BBC versions

The BBC made two productions of Amahl and the Night Visitors in the 1950s. The first was broadcast 20 December 1955. Produced by Christian Simpson, it starred Malcolm Day as Amahl, with Gladys Whitred as Amahl's mother. Music was provided by the Sinfonia of London. It appears that this play was broadcast live. It was either not recorded or the recording was discarded. It does not reside in the BBC Archives at Windmill Road.

The second production was broadcast on 24 December 1959. This version exists as a 35 mm telerecording in the BBC Archives. This version was again produced by Christian Simpson and starred Christopher Nicholls as Amahl and Elsie Morrison as Amahl's mother. This time music was provided by the Royal Philharmonic Orchestra.

A third BBC production, starring Pablo Strong as Amahl, was produced in 2002 and was supposed to have been broadcast in December 2002, but was pulled after the producers realised they did not have, and could not secure, the rights.


  • Principal roles (original cast)
    • Amahl (a crippled boy of about age 12) - boy soprano - Chet Allen
      • From the Production Notes contained in the Piano-Vocal score: "It is the express wish of the composer that the role of Amahl should always be performed by a boy. Neither the musical nor the dramatic concept of the opera permits the substitution of a woman costumed as a child."
    • His Mother - mezzo-soprano or soprano - Rosemary Kuhlmann
    • King Kaspar (slightly deaf) - tenor - Andrew McKinley
    • King Melchior - baritone - David Aiken
    • King Balthazar - bass - Leon Lishner

The orchestra was composed of members of the NBC "Symphony of the Air" (another name for the NBC Symphony Orchestra), conducted by Thomas Schippers. Unusually for a television production, then or now, the entire cast (except for the chorus) was credited onscreen during the opening title sequence (after Menotti had made his opening speech at the beginning of the broadcast).


Time: The first century, just after the birth of Christ

Setting: Near Bethlehemmarker.

The curtain rises on Amahl, a crippled boy who, although he has a kind and pleasant heart, has a problem with telling tall tales and, occasionally, lies. He is sitting outside playing his shepherd's pipe when his mother calls for him (Amahl! Amahl!). After much persuasion, he enters the house but his mother does not believe him when he tells her that there is an amazing star "as big as a window" outside, over their roof (O Mother You Should Go Outside; Stop Bothering Me!).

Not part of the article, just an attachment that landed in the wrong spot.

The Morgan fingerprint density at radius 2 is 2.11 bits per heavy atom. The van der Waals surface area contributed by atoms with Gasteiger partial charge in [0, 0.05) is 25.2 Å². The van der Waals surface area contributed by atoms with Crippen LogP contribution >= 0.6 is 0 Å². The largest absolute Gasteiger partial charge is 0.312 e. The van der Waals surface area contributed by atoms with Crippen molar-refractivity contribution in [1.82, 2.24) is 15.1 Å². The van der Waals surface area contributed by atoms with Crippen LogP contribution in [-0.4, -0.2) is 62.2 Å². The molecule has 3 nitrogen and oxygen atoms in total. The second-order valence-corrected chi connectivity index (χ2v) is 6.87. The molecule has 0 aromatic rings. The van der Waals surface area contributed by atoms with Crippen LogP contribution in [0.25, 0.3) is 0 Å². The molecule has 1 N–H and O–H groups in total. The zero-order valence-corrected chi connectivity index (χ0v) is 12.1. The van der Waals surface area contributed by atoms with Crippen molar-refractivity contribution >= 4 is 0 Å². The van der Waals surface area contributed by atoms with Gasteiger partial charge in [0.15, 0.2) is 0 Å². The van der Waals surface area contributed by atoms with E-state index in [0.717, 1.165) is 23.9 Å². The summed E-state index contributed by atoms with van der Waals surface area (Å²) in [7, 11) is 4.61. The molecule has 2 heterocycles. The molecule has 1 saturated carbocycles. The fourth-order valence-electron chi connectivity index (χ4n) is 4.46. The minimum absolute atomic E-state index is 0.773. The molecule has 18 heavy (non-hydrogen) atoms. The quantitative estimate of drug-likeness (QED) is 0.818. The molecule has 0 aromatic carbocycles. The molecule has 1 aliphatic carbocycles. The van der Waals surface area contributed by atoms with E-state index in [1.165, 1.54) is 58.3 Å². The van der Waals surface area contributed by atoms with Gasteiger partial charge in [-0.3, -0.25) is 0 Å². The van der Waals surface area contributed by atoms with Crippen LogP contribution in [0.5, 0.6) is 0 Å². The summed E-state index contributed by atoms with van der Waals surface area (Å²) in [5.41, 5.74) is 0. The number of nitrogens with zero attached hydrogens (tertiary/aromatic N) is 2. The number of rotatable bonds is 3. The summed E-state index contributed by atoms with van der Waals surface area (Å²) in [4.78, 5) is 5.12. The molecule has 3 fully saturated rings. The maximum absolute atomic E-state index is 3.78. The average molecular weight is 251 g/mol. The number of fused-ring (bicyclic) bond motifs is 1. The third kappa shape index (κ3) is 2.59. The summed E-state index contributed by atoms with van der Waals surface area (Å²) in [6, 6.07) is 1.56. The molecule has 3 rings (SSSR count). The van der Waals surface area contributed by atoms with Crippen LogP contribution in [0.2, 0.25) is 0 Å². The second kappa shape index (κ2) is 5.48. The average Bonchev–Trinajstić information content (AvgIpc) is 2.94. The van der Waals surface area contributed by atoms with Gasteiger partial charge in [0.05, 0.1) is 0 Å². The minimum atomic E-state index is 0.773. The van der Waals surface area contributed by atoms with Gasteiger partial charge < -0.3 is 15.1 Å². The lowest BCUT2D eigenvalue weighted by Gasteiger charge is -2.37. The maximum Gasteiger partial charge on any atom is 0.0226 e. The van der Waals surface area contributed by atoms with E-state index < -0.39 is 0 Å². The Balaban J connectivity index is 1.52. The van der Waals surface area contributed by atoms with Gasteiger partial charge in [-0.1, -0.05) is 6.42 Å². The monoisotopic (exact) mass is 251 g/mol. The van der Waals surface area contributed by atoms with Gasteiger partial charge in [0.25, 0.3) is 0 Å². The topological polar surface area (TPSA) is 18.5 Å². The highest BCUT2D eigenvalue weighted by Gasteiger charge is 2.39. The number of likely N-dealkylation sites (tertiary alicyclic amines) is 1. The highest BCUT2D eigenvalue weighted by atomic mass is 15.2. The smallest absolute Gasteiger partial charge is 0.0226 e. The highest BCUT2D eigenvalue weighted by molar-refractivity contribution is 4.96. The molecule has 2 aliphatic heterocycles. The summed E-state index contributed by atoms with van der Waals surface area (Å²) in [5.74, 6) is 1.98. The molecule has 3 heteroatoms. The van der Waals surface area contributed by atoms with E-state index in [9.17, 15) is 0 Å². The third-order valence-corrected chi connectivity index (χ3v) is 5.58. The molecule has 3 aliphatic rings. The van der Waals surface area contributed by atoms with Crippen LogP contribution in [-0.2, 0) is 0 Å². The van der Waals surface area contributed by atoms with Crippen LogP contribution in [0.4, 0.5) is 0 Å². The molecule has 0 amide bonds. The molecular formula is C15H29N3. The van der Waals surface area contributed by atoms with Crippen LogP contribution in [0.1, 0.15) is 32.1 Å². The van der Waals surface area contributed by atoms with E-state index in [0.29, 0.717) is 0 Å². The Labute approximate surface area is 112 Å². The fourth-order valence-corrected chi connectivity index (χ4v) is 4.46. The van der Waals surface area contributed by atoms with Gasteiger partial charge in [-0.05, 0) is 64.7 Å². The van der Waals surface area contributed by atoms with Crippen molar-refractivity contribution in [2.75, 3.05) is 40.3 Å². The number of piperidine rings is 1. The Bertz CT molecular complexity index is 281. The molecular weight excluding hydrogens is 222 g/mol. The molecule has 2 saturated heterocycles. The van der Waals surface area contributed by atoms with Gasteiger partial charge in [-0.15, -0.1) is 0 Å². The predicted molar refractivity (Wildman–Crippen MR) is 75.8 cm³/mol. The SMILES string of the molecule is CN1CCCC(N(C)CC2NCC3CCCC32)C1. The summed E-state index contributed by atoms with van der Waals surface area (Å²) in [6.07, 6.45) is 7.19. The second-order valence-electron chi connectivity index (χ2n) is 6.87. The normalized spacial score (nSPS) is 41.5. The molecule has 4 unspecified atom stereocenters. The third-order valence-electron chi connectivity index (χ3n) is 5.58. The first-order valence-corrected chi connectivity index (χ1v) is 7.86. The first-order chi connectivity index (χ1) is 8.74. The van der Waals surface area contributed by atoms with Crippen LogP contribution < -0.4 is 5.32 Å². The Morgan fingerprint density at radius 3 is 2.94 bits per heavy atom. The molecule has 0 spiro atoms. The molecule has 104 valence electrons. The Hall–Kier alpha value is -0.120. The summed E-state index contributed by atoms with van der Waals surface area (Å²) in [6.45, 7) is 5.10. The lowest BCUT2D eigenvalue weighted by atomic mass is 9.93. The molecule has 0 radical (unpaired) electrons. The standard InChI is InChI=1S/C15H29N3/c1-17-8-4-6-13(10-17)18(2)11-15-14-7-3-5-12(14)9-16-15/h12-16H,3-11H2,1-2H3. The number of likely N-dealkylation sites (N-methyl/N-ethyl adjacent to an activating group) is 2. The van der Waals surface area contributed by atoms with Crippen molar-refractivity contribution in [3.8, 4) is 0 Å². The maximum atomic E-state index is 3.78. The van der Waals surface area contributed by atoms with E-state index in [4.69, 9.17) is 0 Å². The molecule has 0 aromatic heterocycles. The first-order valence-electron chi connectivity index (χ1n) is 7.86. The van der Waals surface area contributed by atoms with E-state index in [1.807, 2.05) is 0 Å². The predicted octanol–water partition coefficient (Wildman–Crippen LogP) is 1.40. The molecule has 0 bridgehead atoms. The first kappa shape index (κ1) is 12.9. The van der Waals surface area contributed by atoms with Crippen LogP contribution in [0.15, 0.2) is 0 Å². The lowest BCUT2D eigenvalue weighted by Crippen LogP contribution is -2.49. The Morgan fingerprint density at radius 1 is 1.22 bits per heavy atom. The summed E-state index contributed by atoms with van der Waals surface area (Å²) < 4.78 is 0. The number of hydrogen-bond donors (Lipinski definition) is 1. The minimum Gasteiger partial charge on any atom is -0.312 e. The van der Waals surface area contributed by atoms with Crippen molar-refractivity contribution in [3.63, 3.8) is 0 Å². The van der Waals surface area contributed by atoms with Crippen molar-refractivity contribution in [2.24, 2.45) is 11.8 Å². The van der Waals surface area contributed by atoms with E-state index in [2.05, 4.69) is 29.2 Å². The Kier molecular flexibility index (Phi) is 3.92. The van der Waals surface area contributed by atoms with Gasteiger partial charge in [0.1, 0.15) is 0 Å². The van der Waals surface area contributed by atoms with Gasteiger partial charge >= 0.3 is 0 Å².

Later that night, Amahl's Mother weeps for her son, praying he not become a beggar (Don't Cry Mother Dear). After bedtime, (From Far Away We Come) there is a knock at the door and his mother tells him to go see who it is (Amahl...Yes Mother!). He is amazed when he sees three splendidly dressed kings (the Magi). They tell the mother and Amahl that they are on a long journey to give gifts to a wondrous child, and that they would like to rest at Amahl's house, to which the mother agrees (Good Evening!; Come In!; Have You Seen a Child?). Amahl's Mother goes to fetch firewood and Amahl seizes the opportunity to speak with the Magi (Are You A Real King?; This is My Box) The Mother returns (Amahl, I Told You Not To Be A Nuisance!) Amahl is told to go fetch all the surrounding neighbors (All These Beautiful Things) so that the kings may be fed and entertained properly (Shepherds! Shepherds!; Emily! Emily; Olives and Quinces; Dance of the Shepherds).
Willis Patterson, John McCollum, Richard Cross with Kurt Yaghjian as Amahl and Martha King his mother in the 1963 production

After the neighbors have left, and the Kings are resting, the mother, being poor and also sickened at the thought of her child being a beggar, attempts to steal some gold that was meant for the Christ child (All That Gold), but is thwarted by the Kings' page. When Amahl wakes to find utter confusion being set upon his house, he attacks the page, in an attempt to save his Mother. Upon seeing Amahl's weak defense for his mother, and realizing the mother's motives for the attempted theft, King Melchior says she may keep the gold, as the Holy Child will not need earthly power or wealth to build his kingdom.

The mother says that knowing of the Child's greatness, she wishes to send a gift but has nothing to send. Amahl, too, has nothing to give the Christ Child except his crutch, but he offers it. Immediately upon saying this, his leg is miraculously healed, and he joyfully leaves his mother at the cottage and goes off with the Magi to see the child and give his crutch in thanks for being healed.